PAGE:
An illustration from the 3.5e players handbook, showing 3 fighters in leather armor and wielding swords seeming to charge into battle. Next to them are the words "Advice Lookback" in large font.

Over the last couple of years, Divinations from the Collective has attempted to bring good information about boardgames, DnD, and other tabletop RPGs in our articles. This has included, of course, some places where our opinions contradict that of the general community. Sometimes it’s just the jokes, but it can also be the genuine advice that we tend to give to each other.

In each section of this article, you’ll find some of our more unique takes, a brief explanation, and a link to the longer (and more complete) article about each one.


Alignment Can Be a Useful Tool

The "Using Alignment" header. It shows an aasimar woman in golden armor with red hair and wings, flying upward and wielding a boadsword

Alignment is probably the most-often discarded mechanics in Dungeons and Dragons, for a few reasons. Most of them are pretty good, too.  The alignment chart can sometimes be confusing. What exactly “good”, “evil”, “chaotic”, and “lawful” mean might differ between campaigns and DMs, compounding that confusion. And rules as they are written sometimes associate a single alignment for an entire species, which when interpreted as being hard-and-fast for every member instead of the general culture/behavior can be pretty problematic.

But that doesn’t necessarily mean that alignment is a bad mechanic, just a complicated one.

For one thing, it’s useful for hack-and-slash campaigns where you don’t want to bother with moral quandaries or sapient enemies. For another, a sufficiently well-thought set of definitions for the alignment chart clarifies any confusion and applies a pretty reasonable outline of behavior, rather than a restrictive one. It can also be used to control unruly or disruptive behavior in your group and add to the storytelling.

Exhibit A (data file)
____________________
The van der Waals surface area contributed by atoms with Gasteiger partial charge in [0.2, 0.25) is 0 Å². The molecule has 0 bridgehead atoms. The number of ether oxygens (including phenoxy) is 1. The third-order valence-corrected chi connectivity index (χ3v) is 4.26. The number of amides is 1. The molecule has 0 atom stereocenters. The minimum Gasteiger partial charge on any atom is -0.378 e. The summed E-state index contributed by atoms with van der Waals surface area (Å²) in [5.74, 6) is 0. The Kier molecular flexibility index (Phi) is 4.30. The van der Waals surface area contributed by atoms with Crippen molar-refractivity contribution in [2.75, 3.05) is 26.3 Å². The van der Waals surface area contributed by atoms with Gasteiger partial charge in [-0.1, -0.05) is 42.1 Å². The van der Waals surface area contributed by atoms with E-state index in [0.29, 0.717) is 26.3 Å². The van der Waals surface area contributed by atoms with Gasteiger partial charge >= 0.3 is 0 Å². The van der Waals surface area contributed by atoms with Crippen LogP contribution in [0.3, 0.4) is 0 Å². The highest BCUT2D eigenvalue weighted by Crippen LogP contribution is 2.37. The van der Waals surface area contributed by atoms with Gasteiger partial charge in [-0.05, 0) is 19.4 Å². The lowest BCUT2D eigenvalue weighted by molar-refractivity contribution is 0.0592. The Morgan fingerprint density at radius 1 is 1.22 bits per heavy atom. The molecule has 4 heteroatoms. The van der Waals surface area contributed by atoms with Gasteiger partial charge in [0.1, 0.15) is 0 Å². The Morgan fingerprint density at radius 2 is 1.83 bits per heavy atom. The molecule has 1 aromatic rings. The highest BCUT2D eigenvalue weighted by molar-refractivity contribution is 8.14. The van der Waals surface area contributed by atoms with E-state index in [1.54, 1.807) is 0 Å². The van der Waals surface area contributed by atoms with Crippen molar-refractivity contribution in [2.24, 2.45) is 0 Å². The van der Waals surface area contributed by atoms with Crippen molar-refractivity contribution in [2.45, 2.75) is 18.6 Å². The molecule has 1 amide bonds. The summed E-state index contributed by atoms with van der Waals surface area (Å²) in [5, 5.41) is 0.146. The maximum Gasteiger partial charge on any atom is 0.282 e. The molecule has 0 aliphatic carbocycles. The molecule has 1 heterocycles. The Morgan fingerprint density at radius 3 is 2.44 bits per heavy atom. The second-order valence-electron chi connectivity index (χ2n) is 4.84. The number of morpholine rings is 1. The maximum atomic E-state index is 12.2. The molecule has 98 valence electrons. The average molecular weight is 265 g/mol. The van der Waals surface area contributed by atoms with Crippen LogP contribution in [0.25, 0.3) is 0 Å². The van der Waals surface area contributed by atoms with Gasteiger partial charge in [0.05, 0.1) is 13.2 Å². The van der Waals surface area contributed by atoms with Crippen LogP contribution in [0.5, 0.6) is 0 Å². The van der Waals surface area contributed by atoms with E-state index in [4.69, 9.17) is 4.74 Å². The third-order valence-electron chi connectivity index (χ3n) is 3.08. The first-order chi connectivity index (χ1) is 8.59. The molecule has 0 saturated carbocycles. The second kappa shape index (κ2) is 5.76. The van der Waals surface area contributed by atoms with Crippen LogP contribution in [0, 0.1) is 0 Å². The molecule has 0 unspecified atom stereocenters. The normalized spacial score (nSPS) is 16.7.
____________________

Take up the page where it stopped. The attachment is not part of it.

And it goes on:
You can read the full article, with all out thoughts, here: Using Alignment for More Than Just Character Description (


Combat XP Leveling Makes Perfect Sense

The header image from the "Case for Combat" article. It shows a man in armor, in front of an ocean background, staring dramatically into the distance, with the title of the article to the right of the image

Another often discarded mechanic in DnD is that of leveling with combat XP. I often see advice-givers deriding it in favor of checkpoint leveling (where players level at a predetermined point in the story, rather than earning enough XP to level by fighting things).

Checkpoint leveling is a lot easier on the DM. It keeps you from having to calculate the XP, and control exactly when your players reach their next level, preventing them from getting too powerful too fast. But plenty of groups prefer the freedom to grind XP and level when they feel an upcoming boss might be too powerful. And rewarding engagement with the story (which often means combat) is hardly something to deride.

Furthermore, I often see the argument that combat XP leveling doesn’t make sense from a worldbuilding perspective. That argument is shaky at best, for a number of reasons (that I explained more fully in the original article). Instead, giving XP for encounters (combat, social, and survival) probably makes the most sense, and gives the most freedom to your players.